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Thursday, November 17, 2011
Ella Fitzgerald, Sarah Vaugn, Billie Holiday. And Paula West….

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Who’s the only jazz singer alive today that ranks up there with Ella Fitzgerald, Sarah Vaughan and Billie Holiday? That would be Paula West, according to Time Out New York. See her at 92nd Street Y on November 19

Known for a distinctive repertoire that includes such diverse material as Bob Dylan’s “Like a Rolling Stone” and standards like “Fly Me to the Moon,” West adds her own depth and drama to whichever song she chooses. “In the end,” she explains, “it’s just getting the story across. To me, the words are the most important thing.” As the Pulitzer Prize-winning New York Times critic Margo Jefferson writes in her liner notes to West’s 2001 album Come What May: “Ms. West never forces anything. She is rhythmically fluid and she knows just where to alter a melody, but there are none of the embellishments that show off the voice, bury the song and leave the heart untouched.”

Read more and purchase tickets, here.

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Posted in Humanities All topics of 92nd Street Y at 4:46pm | Link to this item | Email this item to a friend. Email This to a Friend |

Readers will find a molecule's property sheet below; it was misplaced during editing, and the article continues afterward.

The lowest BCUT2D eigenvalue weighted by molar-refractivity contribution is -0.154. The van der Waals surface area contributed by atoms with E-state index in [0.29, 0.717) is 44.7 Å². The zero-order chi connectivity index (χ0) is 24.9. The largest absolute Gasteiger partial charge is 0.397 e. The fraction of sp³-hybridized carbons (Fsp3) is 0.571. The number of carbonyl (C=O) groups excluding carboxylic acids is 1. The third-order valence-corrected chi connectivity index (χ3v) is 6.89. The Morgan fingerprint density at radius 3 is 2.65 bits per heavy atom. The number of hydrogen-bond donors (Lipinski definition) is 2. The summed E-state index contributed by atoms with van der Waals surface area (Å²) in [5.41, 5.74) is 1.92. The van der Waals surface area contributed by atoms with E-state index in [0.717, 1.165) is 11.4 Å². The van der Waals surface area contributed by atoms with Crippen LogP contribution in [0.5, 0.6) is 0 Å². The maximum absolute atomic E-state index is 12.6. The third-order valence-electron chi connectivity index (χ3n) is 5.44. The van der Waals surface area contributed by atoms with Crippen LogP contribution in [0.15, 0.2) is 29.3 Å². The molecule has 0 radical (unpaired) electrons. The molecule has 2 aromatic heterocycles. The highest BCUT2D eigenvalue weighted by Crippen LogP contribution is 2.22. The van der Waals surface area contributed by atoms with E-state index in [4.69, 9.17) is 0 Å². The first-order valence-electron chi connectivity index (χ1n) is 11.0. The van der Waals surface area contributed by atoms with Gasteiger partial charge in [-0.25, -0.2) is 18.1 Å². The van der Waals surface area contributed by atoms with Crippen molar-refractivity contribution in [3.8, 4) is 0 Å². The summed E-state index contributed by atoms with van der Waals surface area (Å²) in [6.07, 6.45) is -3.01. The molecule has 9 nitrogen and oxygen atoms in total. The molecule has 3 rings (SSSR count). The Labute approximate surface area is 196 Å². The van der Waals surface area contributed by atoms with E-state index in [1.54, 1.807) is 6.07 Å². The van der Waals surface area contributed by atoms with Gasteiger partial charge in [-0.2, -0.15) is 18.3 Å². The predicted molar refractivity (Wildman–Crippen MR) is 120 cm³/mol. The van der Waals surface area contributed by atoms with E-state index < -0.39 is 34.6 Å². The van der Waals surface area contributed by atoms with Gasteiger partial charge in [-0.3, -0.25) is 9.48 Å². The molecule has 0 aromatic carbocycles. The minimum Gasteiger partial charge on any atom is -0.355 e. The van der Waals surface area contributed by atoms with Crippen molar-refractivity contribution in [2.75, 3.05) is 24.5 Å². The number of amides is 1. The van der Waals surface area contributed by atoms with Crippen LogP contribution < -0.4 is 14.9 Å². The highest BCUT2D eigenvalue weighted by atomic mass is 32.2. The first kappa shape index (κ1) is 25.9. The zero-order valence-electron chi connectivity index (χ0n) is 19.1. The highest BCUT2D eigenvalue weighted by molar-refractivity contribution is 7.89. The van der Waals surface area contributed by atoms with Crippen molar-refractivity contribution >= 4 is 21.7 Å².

Join Us Live For Tomorrow’s 92Y Wonderplay™ Conference

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Reminder that tomorrow’s sold out 92Y Wonderplay™ Conference will be available to watch on a free, live webcast. Watch here, staring at 8:30 am.

The 92Y Wonderplay™ Conference, now in its fifth year, brings together early learning professionals with prominent leaders in education, child & family development and researchers from the national and international community. Learn how the brain develops during the first five years of a child’s life; why this is a critical time for language, sensory motor and emotional growth; and what you can do to support this in your classroom and school community.

Presenters include faculty from NYU, Bank Street College, CCNY, Early Childhood Direction Center at New York-Presbyterian and other leading researchers and teachers. Watch here: 92Y.org/WPWebcast

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Posted in Humanities All topics of 92nd Street Y at 12:14pm | Link to this item | Email this item to a friend. Email This to a Friend |



92Y Video: From the Poetry Center Archive: Jennifer Egan and Jeffrey Eugenides

“I feel like I’ve made it to Carnegie Hall.” So said Jennifer Egan from our stage on Monday night, her first time reading at the 92nd Street Y Unterberg Poetry Center. She read the first chapter of A Visit from the Goon Squad, which won this year’s Pulitzer Prize. Joining her was another Pulitzer winner, Jeffrey Eugenides, who read from The Marriage Plot. Today’s video features excerpts from both of their readings, as well as a few moments from the Q-and-A that followed.